Publication Title: National Co-Operator, The
Source: The Portal to Texas History
Country/State of Publication: Texas, United States
Page 6 [Newspaper Page] — The National Co-Operator — 8 March 1905

■ 'v- A Plea to Southern Larmers. Now, that the Cotton Growers' Convention at New Orleans has taet and decided upon the "modus operandi" of conquering the foes of the cotton industry of this country, and whose duly ap- pointed officers are now in the act of inaugurating the plan throughout the entire cotton belt in every county, in every state, and in every militia district of every county, let us rally to their cud and lend them every encour- agement possible in the prem- ises—not only by meeting to- gether at the designated places, bnt insisting on our neighbors doing so; and by so doing, and working hand in hand and shoul- der, we will place ourselves in the position of defying our ene- mies and holding our own against any and all comers. There never has been the time in our history when we were so well prepared to do battle with them as now, and the opportunity will never again, perhaps, be given us to throw off the galling yoke which we have chafed under for so many years. For ...

Publication Title: National Co-Operator, The
Source: The Portal to Texas History
Country/State of Publication: Texas, United States
Page 7 [Newspaper Page] — The National Co-Operator — 8 March 1905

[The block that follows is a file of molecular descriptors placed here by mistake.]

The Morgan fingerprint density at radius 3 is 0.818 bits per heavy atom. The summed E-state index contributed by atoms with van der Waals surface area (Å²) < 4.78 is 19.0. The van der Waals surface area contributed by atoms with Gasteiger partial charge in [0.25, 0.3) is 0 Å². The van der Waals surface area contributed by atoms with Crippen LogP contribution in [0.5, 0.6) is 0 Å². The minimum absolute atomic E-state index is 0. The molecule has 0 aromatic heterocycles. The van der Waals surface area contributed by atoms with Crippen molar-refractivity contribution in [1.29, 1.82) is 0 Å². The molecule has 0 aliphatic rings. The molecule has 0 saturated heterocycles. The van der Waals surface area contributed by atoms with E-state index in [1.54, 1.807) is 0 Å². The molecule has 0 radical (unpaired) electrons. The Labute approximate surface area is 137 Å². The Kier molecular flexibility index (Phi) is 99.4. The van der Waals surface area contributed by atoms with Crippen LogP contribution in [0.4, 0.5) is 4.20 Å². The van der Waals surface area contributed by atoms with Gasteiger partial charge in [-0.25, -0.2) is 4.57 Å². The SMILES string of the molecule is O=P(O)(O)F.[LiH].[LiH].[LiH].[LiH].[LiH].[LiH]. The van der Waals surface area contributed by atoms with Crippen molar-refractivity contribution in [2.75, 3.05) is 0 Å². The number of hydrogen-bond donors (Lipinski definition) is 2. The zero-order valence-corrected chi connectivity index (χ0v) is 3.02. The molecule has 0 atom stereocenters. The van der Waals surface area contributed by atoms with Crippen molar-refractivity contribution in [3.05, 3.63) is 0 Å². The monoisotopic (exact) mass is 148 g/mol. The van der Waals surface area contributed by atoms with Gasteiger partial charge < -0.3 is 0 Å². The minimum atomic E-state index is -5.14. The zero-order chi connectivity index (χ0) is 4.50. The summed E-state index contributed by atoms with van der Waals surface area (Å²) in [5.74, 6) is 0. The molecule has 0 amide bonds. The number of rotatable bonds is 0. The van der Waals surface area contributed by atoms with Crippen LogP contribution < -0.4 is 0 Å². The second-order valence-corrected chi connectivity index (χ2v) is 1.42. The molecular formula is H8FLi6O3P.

DIVERSIFICATION. 'SOMETHING TO SELL EVERY DAY." soil >ven fed; lontjj it] lve iuc /al- ter les ise ;he md ler >P NATIONAL COTTON ASS'N [Organized Under Resolutions of National Cotton Convention at Shreveport, La., Dec. 13-15, 1904. headquarters FORT WORTH, TEXAS. Ith the 3ar for •of of it} low lall fstO< :i |bhe jm is. ful jn- in ! is no or |ou, I to. )pe all. ied buttons. Orders for "Diversification Buttons" of the National Cotton Association are coming in with every mail from every state in the South. We have a large order from the Newton Cotton Mills, Newton, N. C. The Executive Committee of the Texas Bankers' Association, at Austin, February h, 1905, which represents all the banks of the state passed the following' resolution, and also instructed the secretary to write every banker in the state, asking them to subscribe for one hundred or more buttons. Whereas, The interest of the entire South demands that an organized, systematic effort be made to reduce the cotton acr...

Publication Title: National Co-Operator, The
Source: The Portal to Texas History
Country/State of Publication: Texas, United States
Page 8 [Newspaper Page] — The National Co-Operator — 8 March 1905